Lake Gairdner is a saltwater lake situated in South Australia close to Adelaide in the Lake Gairdner National Park. With many water landscapes in Australia, Lake Gairdner stands out for its excessive content of salinity and the picturesque view it provides. The remarkable feature of the lake is that once the lake dries up in summers, the salt bed can be walked upon. The fourth largest salt lake in Australia is surrounded by red sand dunes giving one a theatre of colours to capture. Go through this handy guide to know more about the mystical Lake Gairdner.
Best Time To Visit Lake Gairdner
If one wants to capture the mirror images of the far horizon, December to March are the best time to visit the lake. The average temperature during spring is about 20℃ and the lake looks beautiful from one of its islands. In another case, if one wants to experience the epic walk on the salt bed, summers; especially in the month of May serves as the best time to visit Lake Gairdner. It is best to avoid the rainy season as the surroundings turn into swamps making it difficult to reach the lake.
About Lake Gairdner
Lake Gairdner is vast stretching up to 160 km in length and about 50 km in breadth. The lake is formed due to the influx of water from the nearby creeks such as the Garden Well Creek and the River Lea which flows only in spring. The lake is more of a shallow basin filled with salt. Even when filled, the water stands only about a couple of feet deep. The presence of the excess salt in the area is unexplained as the area surrounding the lake are pure red sandhills. When the lake sees some water inflow due to rain, the shores bloom with greenery and fauna such as red kangaroos and emus. During sunrise and sunsets, the lake turns to shades of pink which is a sight to behold.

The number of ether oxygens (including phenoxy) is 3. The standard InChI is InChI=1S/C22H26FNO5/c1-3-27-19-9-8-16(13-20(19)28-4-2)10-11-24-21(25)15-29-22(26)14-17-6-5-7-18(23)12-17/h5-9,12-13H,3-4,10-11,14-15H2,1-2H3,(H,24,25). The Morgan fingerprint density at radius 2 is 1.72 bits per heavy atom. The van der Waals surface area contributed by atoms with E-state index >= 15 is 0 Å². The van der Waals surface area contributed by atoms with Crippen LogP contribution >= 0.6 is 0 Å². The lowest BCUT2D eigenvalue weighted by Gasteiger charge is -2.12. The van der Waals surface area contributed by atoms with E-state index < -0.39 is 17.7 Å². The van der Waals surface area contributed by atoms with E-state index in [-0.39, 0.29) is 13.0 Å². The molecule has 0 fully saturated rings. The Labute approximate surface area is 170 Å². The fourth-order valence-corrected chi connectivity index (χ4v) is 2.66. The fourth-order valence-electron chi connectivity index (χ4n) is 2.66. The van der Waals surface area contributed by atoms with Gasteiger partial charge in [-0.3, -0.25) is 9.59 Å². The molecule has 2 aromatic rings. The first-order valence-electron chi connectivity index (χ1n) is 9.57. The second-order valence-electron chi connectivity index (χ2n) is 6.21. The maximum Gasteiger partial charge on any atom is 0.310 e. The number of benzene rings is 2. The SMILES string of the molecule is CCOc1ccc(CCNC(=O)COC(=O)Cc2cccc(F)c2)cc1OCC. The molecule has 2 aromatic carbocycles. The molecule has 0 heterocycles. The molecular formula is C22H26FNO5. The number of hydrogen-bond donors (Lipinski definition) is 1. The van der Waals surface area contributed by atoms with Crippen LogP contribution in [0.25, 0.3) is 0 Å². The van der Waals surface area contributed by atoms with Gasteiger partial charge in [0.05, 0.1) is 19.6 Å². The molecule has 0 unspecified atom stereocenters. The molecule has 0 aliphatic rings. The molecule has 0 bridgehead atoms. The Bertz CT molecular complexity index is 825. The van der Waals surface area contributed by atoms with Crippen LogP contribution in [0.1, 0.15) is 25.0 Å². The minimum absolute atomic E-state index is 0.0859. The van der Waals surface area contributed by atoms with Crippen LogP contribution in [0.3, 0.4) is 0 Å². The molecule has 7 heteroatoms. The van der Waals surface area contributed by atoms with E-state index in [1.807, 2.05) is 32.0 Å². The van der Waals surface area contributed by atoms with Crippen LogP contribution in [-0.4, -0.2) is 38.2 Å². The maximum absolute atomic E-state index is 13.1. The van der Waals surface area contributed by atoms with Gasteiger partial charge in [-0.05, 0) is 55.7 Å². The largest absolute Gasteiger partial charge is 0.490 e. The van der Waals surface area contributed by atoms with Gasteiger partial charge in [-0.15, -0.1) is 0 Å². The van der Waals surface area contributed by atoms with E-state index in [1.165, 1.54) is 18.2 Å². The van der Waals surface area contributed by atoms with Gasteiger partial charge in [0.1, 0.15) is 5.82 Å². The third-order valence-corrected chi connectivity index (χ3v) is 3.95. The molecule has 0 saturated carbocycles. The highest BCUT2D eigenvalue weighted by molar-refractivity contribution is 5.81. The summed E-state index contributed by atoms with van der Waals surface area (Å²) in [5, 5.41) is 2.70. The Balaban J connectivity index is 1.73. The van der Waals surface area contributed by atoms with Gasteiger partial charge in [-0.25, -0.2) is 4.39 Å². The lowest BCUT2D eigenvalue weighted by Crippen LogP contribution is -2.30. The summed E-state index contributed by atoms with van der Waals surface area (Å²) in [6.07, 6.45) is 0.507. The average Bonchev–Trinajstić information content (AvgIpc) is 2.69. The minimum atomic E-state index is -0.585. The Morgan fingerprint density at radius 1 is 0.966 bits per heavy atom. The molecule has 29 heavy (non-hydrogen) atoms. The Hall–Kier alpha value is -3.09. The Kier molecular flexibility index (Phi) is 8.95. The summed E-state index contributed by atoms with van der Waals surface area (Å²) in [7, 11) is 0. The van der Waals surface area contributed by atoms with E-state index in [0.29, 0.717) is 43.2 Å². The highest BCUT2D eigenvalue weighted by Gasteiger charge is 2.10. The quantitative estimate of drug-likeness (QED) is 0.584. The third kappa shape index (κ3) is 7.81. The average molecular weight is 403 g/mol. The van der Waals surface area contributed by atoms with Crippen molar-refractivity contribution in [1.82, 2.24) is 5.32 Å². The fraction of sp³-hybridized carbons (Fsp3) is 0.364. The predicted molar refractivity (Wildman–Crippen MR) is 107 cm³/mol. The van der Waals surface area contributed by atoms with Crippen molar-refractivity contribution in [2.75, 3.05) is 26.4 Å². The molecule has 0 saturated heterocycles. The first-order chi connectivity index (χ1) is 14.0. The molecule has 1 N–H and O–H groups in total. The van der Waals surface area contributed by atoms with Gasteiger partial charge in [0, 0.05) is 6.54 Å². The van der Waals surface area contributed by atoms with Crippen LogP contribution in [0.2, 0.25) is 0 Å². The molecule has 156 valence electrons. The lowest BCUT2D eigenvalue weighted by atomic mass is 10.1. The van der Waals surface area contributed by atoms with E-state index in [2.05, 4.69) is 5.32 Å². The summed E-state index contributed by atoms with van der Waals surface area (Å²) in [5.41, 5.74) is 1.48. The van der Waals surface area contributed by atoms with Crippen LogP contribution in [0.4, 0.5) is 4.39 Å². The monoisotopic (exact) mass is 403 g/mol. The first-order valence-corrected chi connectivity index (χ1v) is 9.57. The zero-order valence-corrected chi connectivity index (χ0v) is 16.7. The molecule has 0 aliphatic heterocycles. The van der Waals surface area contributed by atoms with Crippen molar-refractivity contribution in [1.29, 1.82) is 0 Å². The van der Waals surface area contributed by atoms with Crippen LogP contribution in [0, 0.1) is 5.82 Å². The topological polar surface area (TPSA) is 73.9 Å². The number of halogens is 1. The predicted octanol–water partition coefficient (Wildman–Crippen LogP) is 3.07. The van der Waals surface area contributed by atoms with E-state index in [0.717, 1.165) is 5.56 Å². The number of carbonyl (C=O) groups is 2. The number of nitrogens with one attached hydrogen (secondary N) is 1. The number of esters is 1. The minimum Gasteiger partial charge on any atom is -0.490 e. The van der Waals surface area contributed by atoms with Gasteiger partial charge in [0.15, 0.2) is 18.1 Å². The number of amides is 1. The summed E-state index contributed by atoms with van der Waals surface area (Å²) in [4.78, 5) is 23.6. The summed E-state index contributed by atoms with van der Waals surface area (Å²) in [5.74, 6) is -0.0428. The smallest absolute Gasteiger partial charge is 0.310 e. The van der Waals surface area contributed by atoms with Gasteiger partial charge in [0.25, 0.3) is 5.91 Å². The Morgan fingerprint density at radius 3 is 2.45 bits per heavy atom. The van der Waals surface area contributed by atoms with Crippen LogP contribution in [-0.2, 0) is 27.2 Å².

Things To Do In Lake Gairdner
You’re surely in for a treat if you have sufficient idea about this stunning lake in Australia and going prepared is surely going to be more fun than anything else.
1. Bush Camp
Lake Gairdner camping area is famous for bush camping. It is open for tourists who are self-sufficient with caravans, recreational vehicles or motorhomes. The camping site is 5 kilometres away from the Cradle Mountain C132 road and has absolutely no facility and maintenance.
2. Dry Lake Racing
Every year when the waters evaporate from the lake a dry lake racing competition is conducted at Lake Gairdner in Australia. Since the salt crust has no traction, it makes it hard for the driver to control the vehicle during the race. It is more of a skill competition and the highest speed at which one has driven on the lake to date is at 320 km/hr. The racers have to follow a strict rule of not polluting the lake with red sand from the shores.
3. Gawler Ranges National Park
The Gawler Ranges National Park is the only other sightseeing spot located near the Lake Gairdner. One can visit the national park for some birdwatching or hiking. The Lake Gairdner National Park also houses two more similar lakes that are hard to reach making them the best places for hiking.
How To Reach Lake Gairdner
Lake Gairdner is a recently discovered land which means reaching it needs some excursion. The nearest civilisation can be found at Mount Ive station which is a 3-hour drive from Port Augusta. One should not expect food and accessories in the region except for fuel. Kimba is the nearest town located 120 kilometres from the lake where one can find a night’s accommodation. Adelaide is the closest major city of Australia connected to Lake Gairdner. It is about four hundred and odd kilometres from Adelaide which takes about 6-8 hours considering the mud routes leading to the lake.
If you’re looking for an off the beaten track experience while touring Australia, Lake Gairdner would make the best choice. Whether one wants to spend some quiet time in the wilderness or be part of the thrilling race, plan your trip to Australia and get your dose of adventure in this beautiful land that has it all!
Disclaimer: TravelTriangle claims no credit for images featured on our blog site unless otherwise noted. All visual content is copyrighted to its respectful owners. We try to link back to original sources whenever possible. If you own the rights to any of the images and do not wish them to appear on TravelTriangle, please contact us and they will be promptly removed. We believe in providing proper attribution to the original author, artist, or photographer.